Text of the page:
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Speeches

Y.K. Tong: Address to International Leadership Conference 2018

Address to International Leadership Conference 2018, Seoul, Korea, February 18-22, 2018

Good afternoon, Distinguished Guests, Ladies and Gentlemen: 

I am delighted to meet all of you here in South Korea. As you may know, Korea has long been part of the “Confucian Cultural Sphere,” along with mainland China, Hong Kong, Macau, Taiwan, Japan and Singapore. All these places have attained outstanding economic development over the past 30 years; this is a testament to the great vitality at the heart of societies rooted in Confucian values. 

The renowned American scholar of Chinese–Western comparative philosophy, Roger T. Ames, has described Confucianism as a “holistic philosophy grounded in the primacy of relationality,” which is a “challenge to foundational liberal individualism” and the definition of people as “self-interested agents.” Confucian thinking fundamentally defines a person in relation to family and society, and stresses harmony as an ideal. Thus, when conflicts arise, it is naturally inclined to win–win solutions. With the rise of China in world affairs—and China’s reawakened interest in its own philosophical roots—I predict that Confucian thinking will play an increasingly important role on the world stage.

The biggest challenges in the world today include extremism, violence and terrorism. We see disasters play out in the news every day—bloody terrorist attacks around the world and the shocking frequency of shootings in the United States. Everywhere we see a diminished moral consciousness, a lack of ethical consensus, and chaotic human behavior.

Many conflicts today are due to the depletion of natural resources, which threatens insatiable human desire. The pursuit of material interests and the competition for natural resources have resulted in tensions between people and nations. We see indifference, hatred, grabs for territory and attempts at hegemony on large and small scales.

Confucianism advocates self-control to moderate human desire, which avoids a sense of shame. It also teaches benevolence toward others, which cultivates self-respect. Let us consider how the basic principles of Confucianism can tackle the critical challenges of our time.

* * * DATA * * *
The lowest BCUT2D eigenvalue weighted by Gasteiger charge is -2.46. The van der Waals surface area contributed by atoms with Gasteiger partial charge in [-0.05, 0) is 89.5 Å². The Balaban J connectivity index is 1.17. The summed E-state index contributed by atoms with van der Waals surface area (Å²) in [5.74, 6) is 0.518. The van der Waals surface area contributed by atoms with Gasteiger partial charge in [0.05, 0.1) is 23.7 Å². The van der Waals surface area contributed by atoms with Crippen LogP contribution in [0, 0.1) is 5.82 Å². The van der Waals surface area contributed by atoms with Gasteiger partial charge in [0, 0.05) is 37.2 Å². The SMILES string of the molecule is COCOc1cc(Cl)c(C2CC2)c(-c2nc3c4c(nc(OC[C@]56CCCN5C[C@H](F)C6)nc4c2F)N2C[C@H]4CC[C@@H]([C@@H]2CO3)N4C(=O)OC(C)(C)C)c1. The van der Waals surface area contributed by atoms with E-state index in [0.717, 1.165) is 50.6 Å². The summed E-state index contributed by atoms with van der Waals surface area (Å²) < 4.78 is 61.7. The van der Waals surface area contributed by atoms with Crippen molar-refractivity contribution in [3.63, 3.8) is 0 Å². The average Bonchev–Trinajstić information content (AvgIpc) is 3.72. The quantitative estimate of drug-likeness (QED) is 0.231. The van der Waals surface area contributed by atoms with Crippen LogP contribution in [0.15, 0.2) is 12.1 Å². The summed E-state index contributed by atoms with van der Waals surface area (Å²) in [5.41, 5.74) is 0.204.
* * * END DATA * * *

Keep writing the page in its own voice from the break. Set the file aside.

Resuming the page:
1. Benevolence and Justice

Philosophies tend to simplify the motivations for human behavior. Western thought postulates self-preservation and self-interest as primary motivations for individuals, and the same motivations are attributed to nations. The Western concept of justice is related to the protection of individual rights and interests. 

Confucianism, however, advocates benevolence as the primary motivation for right conduct and also as the standard of justice. In the Doctrine of the Mean, Confucius says: "Benevolence is the characteristic element of humanity.” A true person should be benevolent, or kindhearted. This kindheartedness applies first in the family—where ideally it is learned in childhood and practiced lifelong—but it does not stop there. Confucius teaches us to put ourselves in the place of others, and to act with kindness and fair consideration for the concerns of others, in all situations.

On the social level, this means the pursuit of consensus and collective benefit. I would suggest that this approach, however imperfectly implemented, is one of the secrets to the economic success and social stability in East Asian nations today. 

On the national level, benevolence leads to peaceful coexistence between nations. It implies mutual respect and a mutual commitment to the search for a win–win solution to any conflict. It is the antithesis of tyranny or dominance over others. 

Many countries in the world are now desperately trying to develop high-tech weapons so they will have the power to subdue each other by force. Attempts to subjugate by force lead to resistance. Between nations, this leads to wars; between ethnic and religious groups, it leads to violence and terrorism. Confucianism advocates that people should be convinced, not forced. People can be convinced only by virtuous arguments and actions.

  1. Governance Based on Benevolence and Propriety